Navigating Your Local Farmerâs Market: A Primer from the Broke Socialite<br />

Spring has sprung, indeed. 

One of the perks of the season that most excites me is exploring my local farmers’ market. I can't help but be overly excited about fresh fruit and vegetables, the aroma of seasonings and spices, discovering unexpected jams, jellies, breads, pastas and hearing the vendors’ personalities and stories. I almost always want to buy one of EVERYTHING. Woo sah, sho’nuff.

It’s remarkably easy to become overwhelmed but I’ve worked out a manageable plan that's easy on the wallet and ensures a unique (but productive) shopping experience.

1. Search the schedules of your local markets.  Though it varies from city to city, you’ll often find farmer’s markets that are open for shopping from five to seven days per week.  As to ensure the freshest inventory and to reduce waste, farmers, dairies, florists and bread makers will often maintain a more consistent presence. Purveyors of gourmet items such as sauces, specialty desserts and beverages mostly hit the scene for long weekends. Some vendors appear at a variety of markets; ensure that you are on their e-mail lists and follow their social media accounts to keep abreast of their offerings and whereabouts.

2. To the degree that you can, generate a shopping list that coincides with your weekly meal plan and you will waste less time.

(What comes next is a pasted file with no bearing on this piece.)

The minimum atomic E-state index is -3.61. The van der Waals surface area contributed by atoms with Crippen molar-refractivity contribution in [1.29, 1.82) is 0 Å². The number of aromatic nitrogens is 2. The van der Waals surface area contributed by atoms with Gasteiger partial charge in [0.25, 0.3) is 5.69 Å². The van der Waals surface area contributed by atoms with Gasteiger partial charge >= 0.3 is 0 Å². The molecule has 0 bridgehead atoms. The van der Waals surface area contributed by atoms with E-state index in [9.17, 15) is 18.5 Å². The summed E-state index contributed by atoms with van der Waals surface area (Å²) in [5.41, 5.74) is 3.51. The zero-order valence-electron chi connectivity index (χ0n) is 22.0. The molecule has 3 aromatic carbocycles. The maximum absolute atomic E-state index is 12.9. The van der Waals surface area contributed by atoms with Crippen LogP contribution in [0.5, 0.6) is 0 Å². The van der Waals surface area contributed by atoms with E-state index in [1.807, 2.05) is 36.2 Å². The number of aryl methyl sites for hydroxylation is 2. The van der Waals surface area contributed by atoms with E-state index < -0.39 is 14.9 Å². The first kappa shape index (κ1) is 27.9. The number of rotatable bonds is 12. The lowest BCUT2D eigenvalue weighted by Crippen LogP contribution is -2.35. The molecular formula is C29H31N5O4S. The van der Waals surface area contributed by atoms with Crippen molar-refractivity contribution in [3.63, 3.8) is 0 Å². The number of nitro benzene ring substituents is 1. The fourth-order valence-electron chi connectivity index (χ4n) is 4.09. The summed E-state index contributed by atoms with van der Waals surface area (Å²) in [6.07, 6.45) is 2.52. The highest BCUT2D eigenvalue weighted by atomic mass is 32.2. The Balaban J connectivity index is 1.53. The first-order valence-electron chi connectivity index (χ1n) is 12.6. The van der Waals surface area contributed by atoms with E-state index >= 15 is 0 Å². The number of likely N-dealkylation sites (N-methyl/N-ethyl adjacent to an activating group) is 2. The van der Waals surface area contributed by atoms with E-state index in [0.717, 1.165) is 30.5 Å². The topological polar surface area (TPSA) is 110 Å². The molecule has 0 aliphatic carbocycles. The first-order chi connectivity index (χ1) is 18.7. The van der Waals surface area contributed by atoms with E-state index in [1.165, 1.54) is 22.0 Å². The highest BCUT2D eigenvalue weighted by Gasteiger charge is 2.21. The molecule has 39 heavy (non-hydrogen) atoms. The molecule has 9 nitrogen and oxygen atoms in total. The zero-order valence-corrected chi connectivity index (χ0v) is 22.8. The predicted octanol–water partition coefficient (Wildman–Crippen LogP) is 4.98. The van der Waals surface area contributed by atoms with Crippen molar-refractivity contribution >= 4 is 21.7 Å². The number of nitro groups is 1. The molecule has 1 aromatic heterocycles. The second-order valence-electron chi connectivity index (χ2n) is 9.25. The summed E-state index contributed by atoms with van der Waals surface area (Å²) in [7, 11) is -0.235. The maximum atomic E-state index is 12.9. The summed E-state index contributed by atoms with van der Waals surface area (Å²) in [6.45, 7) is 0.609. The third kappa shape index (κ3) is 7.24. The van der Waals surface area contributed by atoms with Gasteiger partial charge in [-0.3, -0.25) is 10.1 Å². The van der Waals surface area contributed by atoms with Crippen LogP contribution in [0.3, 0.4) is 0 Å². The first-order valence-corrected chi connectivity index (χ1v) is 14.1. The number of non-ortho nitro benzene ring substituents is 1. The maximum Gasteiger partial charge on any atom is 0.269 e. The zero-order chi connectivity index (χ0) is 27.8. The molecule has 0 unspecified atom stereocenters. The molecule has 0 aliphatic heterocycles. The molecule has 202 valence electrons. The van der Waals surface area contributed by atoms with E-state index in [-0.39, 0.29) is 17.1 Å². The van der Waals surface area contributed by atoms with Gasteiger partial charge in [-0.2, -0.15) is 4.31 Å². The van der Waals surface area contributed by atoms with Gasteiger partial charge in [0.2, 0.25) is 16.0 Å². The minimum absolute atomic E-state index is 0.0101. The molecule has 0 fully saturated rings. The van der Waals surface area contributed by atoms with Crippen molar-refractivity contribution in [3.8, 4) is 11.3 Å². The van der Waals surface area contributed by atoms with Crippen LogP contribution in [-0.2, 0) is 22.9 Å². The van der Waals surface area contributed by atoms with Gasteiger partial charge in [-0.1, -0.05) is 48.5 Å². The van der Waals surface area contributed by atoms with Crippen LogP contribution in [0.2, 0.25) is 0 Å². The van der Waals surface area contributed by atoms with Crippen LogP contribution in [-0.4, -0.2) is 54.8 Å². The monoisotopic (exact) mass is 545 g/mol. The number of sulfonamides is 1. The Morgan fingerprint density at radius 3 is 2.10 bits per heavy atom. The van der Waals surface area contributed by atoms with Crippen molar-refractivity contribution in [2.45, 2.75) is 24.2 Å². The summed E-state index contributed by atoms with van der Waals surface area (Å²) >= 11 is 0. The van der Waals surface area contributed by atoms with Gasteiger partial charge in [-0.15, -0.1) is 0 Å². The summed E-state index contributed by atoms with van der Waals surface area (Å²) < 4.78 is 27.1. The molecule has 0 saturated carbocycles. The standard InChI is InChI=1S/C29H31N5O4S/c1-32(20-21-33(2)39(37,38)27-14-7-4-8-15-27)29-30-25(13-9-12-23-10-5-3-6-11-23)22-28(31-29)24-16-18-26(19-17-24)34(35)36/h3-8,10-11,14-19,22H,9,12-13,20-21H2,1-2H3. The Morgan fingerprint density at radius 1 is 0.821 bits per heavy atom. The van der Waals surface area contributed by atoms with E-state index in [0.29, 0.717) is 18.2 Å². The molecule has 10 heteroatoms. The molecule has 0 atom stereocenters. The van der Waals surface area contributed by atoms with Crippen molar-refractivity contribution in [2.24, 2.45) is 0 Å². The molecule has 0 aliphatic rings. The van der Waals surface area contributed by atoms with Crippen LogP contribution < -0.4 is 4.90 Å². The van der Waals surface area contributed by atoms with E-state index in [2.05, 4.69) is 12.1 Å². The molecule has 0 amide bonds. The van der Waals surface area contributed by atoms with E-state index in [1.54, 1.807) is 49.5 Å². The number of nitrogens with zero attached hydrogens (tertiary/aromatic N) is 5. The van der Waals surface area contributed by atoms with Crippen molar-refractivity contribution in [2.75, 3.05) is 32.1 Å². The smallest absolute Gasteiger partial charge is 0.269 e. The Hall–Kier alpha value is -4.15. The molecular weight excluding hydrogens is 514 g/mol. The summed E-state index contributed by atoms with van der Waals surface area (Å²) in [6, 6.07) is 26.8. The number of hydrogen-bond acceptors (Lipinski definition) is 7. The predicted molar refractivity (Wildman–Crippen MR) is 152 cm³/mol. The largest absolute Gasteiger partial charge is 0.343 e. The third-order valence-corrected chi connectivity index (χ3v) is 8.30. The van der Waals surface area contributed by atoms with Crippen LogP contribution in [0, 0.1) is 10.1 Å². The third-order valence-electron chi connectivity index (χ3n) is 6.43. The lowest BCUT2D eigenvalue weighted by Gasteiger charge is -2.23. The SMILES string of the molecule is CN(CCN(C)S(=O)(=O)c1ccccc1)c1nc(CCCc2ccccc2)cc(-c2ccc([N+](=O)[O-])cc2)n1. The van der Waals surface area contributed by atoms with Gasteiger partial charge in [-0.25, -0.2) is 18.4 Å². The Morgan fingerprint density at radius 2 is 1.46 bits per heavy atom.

3. Dress comfortably. Until we get closer to summer, light layers and shoes made for walking are recommended.

4. Bring your own shopping bags. Ensure that your bags are sturdy and it does not hurt if they are fashionable. A variety of sizes is recommended

5. Go early. As the day grows longer, pickings become more slim.

6. Hit the ATM.  Though some vendors accept credit/debit cards on-site, most do not. Ensure that you have enough cash for the items on your shopping list AND a little more for delightful bites that you did not anticipate.

7. And on that note? Eat a snack before you head the farmer’s market. The delightful culinary fragrances will kick your olfactory system into overdrive and your wallet in the red if you are SWH (Shopping While Hungry). That said, save room for sampling.

8. One of the greatest benefits of your shopping experience will be the food artisans, farmers, bakers and chefs. Get to know them. Find out their history. Put a name and/or face with the purchases you’ll enjoy. Everyone has a story.

9. Farmer’s market outings make for great pre-brunch activities and dates.  With a little research, you can find one (or several) in your area. Before long you’ll realize just how exciting buying and eating locally can be.

Are you a fixture on your local farmer’s market circuit? Where do you live? Which are some of your favorites?

Shameeka Ayers is an Atlanta-based lifestyle blogger and author who dispenses entertaining, shelter and food & wine anecdotes and advice via her alter ego, The Broke Socialite. She also produces a national tour of curated dessert-tasting experiences, Sugar Coma Events™.  Her first novella, Instantly: How Quickly I Realized I Hate My Job will be published in 2012.